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Cynthia Nixon Calls Out the Administration and Enablers in Fiery Tonys Speech

Cynthia Nixon

The actress who won for a play about greed lays blame on the complicit. 

While Tony Awards host Kevin Spacey turned coming out into a joke twice during his opening number on the day of the Resist March and the eve of the anniversary of the Pulse massacre, where 49 people were gunned down in an LGBT nightclub in Orlando, Cynthia Nixon called out not only the perpetrators of crimes against humanity, but those who stand idly by.

Nixon won Best Featured Actress in a play, her second Tony Award (the first was for Rabbit Hole in 2006) for her dual role in Lillian Hellman's The Little Foxes, opposite Laura Linney, in a timeless tale of power and avarice that plays out amid a family business at the turn of the 20th century. After thanking her cast and crew, Nixon turned her speech to the personal and the political.

"I share this with my God-sent wife and our beloved children Sam, Charlie, and Max," she said as the camera cut to her wife, Christine Marinoni, whom she married in 2012 after eight years together. Then, referring to the Equality Marches in Washington D.C., Los Angeles, and various cities around the world that replaced Pride parades with protests against the Trump administration, Nixon said, "It is a privilege to appear in Lillian Hellman's eerily prescient play at this specific moment in history."

She continued, "Eighty years ago [Hellman] wrote, 'There are people who eat the earth and all the people on it and other people who just stand around and watch them do it,'" calling out the "good" people whose silence and complicity have allowed Trump to institute a Muslim ban, roll back reproductive rights for women, rescind protections for trans students and for women in the workplace, and appoint Neil Gorsuch, who is no friend to marriage equality, to the Supreme Court.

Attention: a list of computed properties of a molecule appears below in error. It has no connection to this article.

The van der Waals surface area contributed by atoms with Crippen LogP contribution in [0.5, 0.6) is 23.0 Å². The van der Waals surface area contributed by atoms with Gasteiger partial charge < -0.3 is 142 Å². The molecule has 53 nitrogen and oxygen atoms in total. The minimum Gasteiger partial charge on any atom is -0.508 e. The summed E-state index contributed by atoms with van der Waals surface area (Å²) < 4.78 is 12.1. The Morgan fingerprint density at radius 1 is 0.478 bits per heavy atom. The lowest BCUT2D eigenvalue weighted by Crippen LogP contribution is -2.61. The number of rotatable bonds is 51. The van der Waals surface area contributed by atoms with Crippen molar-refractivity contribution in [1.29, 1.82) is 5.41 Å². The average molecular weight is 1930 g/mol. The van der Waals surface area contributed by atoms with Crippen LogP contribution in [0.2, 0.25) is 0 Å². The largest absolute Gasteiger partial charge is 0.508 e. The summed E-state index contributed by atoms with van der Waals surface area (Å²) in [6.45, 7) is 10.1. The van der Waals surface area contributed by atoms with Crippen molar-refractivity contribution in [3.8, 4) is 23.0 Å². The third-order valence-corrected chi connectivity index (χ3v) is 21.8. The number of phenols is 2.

The Tony Awards had its fair share of political moments, with many attendees sporting blue American Civil Liberties Union ribbons, Hamilton creator Lin-Manuel Miranda wearing a rainbow ribbon for Pride, and Sally Field, a nominee for The Glass Menagerie, wearing a Planned Parenthood pin. Actor Kevin Kline, who won for Present Laughter, discussed the National Endowment for the Arts, which the Trump administration has threatened to defund, while Rebecca Taichman, who won for directing the lesbian-themed play Indecent from playwright Paula Vogel (who is a lesbian), said, "It's a story about love in a perilous time, and speaking out and making art when one is at great danger."

Still, Nixon's speech cut to the core, suggesting that this administration "eats the earth and all the people on it," and laying some of the blame on sycophants who refuse to stand up to Trump and his cronies. Beyond that, she praised the fighters and resisters and threw down a gauntlet to avoid being one of those people who does nothing.

Nixon ended her speech saying, "My love, my gratitude, and my undying respect go out to all the people in 2017 who are refusing to just stand and watch them do it [eat the earth]."

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